What is most important in this example is however the pp_def command. The first argument to this is the name of the new function  eight , then comes a hash which the real meat:

  • This gives the input parameters (here  a) and the output parameters (here  b). The latter are indicated by the  [o] specifier. Both arguments can have a type specification as shown here.

    Many variations and further flexibility in the interface can be specified. See perldoc PDL::PP for details.

  • This switch contains the code that should be executed. As you can see this is a rather peculiar mix of C and Perl, but essentially it is just as you would write it in C, but the variables that are passed from PDL are treated differently and have to be referred to with a preceding '$'.

    There are also simple macros to pass pointers to data and to obtain the values of other Perl quantities, see the manual page for further details.

Finally note the call to   pp_done() at the end of the file. This is necessary in all PP files.

OK. So now we have a file with code that we dearly would like to use in Perl via PDL. To do this we need to compile the function, and to do that we need a Makefile.

    use PDL::Core::Dev;
    use ExtUtils::MakeMaker;
    $package = ["eight.pd",Eight,PDL::Eight,'',1];
    %hash = pdlpp_stdargs($package);
    WriteMakefile( %hash );
    sub MY::postamble {pdlpp_postamble($package)}

The code above should go in a file called Makefile.PL, which should subsequently be called in  the standard Perl way:  perl Makefile.PL . This should give you a Makefile and running  make should compile the module for you and  make install will install it for you.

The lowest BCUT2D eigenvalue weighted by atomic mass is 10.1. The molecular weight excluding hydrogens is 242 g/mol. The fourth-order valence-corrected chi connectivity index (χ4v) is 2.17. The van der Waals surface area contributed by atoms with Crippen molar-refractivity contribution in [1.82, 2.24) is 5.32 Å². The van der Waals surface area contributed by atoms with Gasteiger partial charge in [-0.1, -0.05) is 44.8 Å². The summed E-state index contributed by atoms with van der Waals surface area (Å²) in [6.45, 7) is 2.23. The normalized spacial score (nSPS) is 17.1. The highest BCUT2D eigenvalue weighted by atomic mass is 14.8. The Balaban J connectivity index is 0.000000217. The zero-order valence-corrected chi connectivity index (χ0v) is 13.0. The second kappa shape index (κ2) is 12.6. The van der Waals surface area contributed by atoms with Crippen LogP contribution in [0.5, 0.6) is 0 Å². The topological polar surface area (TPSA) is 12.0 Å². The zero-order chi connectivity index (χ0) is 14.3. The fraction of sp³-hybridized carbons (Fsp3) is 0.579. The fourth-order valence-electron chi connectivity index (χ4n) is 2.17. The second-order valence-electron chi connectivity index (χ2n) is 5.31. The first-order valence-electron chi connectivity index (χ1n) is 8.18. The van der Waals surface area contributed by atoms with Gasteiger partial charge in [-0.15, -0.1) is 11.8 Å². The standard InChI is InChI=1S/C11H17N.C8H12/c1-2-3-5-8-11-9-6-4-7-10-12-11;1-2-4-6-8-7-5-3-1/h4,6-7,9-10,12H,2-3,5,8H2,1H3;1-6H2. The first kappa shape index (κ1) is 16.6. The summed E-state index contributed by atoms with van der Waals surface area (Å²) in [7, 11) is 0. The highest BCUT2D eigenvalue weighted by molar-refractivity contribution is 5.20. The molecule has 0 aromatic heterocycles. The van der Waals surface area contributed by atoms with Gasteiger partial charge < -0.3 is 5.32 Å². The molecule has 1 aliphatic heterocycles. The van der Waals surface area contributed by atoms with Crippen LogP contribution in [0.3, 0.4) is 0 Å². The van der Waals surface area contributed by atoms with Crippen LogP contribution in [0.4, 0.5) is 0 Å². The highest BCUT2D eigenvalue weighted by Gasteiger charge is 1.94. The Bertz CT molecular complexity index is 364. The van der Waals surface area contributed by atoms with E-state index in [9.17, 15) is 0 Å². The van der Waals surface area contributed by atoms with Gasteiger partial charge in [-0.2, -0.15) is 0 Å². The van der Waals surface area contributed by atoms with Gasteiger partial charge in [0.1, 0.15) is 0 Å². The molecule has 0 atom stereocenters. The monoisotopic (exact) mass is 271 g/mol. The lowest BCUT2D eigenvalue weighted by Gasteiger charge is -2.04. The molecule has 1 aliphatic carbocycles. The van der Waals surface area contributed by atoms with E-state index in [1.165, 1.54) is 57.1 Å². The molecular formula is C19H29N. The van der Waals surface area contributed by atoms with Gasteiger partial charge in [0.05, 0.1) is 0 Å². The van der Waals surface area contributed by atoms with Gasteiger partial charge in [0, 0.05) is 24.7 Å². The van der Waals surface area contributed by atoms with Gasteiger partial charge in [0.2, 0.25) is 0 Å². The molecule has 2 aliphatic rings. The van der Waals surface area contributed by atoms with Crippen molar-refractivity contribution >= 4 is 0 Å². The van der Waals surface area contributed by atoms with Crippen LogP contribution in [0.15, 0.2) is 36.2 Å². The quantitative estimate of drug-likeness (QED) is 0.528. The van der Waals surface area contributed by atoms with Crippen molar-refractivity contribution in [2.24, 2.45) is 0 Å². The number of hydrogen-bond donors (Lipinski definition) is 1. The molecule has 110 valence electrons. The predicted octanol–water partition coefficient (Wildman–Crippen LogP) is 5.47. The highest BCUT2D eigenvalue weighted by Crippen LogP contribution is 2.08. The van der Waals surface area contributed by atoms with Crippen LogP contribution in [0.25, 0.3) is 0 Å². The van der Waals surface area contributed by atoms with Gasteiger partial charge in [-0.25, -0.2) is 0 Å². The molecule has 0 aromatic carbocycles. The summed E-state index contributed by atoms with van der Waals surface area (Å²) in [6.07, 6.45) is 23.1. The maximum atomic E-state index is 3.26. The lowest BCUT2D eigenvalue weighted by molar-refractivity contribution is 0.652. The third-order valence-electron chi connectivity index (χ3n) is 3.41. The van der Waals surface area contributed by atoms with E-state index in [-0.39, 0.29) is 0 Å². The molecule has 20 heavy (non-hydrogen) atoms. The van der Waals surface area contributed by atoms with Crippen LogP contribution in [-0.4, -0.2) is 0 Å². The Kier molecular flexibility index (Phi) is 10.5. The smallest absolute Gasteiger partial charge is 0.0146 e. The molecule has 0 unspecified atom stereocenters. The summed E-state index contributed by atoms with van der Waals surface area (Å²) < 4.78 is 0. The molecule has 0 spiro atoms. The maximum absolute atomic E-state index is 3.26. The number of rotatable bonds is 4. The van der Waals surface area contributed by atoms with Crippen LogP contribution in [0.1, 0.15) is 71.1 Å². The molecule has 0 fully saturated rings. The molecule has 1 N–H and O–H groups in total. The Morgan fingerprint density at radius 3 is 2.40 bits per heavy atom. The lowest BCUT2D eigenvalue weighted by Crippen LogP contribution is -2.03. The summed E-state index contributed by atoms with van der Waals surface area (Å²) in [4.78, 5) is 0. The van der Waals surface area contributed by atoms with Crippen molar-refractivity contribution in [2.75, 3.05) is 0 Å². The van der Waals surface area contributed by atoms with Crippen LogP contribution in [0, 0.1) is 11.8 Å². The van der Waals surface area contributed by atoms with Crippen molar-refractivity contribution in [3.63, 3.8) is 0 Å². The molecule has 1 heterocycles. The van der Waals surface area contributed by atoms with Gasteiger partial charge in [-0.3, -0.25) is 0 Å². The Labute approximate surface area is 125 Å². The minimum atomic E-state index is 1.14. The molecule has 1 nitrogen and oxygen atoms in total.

The fifth element in the $package array-ref is true. This tells PDL to generate one C file per PP function, which with the right make options can be compiled in parallel, for a useful speedup of development / installation.

Q: 7.3    How can I interface package XXX in PDL?

This question is closely related to the previous one, and as we said there, the  PDL::PP pre-processor is the standard way of interfacing external packages with PDL. The most usual way to use PDL::PP is to write a short interface routine, see the PDL::PP perldoc page and the answer to the previous question for examples.

However it is also possible to interface a package to PDL by re-writing your function in PDL::PP directly. This can be convenient in certain situations, in particular if you have a routine that expects a function as input and you would like to pass the function a Perl function for convenience.

The PDL::PP perldoc page is the main source of information for writing PDL::PP extensions, but it is very useful to look for files in the distribution of PDL as many of the core functions are written in PDL::PP. Look for files that end in .pd which is the generally accepted  suffix for PDL::PP files. But we also have a simple example here.

The following example will show you how to write a simple function that automatically allows broadcasting. To make this concise the example is of an almost trivial function, but the intention is to show the basics of writing a PDL::PP interface.

We will write a simple function that calculates the minimum, maximum and average of an ndarray. On my machine the resulting function is 8 times faster than the built-in function  stats (of course the latter also calculates the median).

Let's jump straight in. Here is the code (from a file called quickstats.pd )

         Pars => 'a(n); [o]avg(); [o]max(); [o]min()',
         Code => '$GENERIC(a) curmax, curmin;
                  $GENERIC(a) tmp=0;
                     loop(n) %{
                       tmp += $a();
                       if (!n || $a() > curmax) { curmax = $a();}
                       if (!n || $a() < curmin) { curmin = $a();}
                     $avg() = tmp/$SIZE(n);
                  $max() = curmax;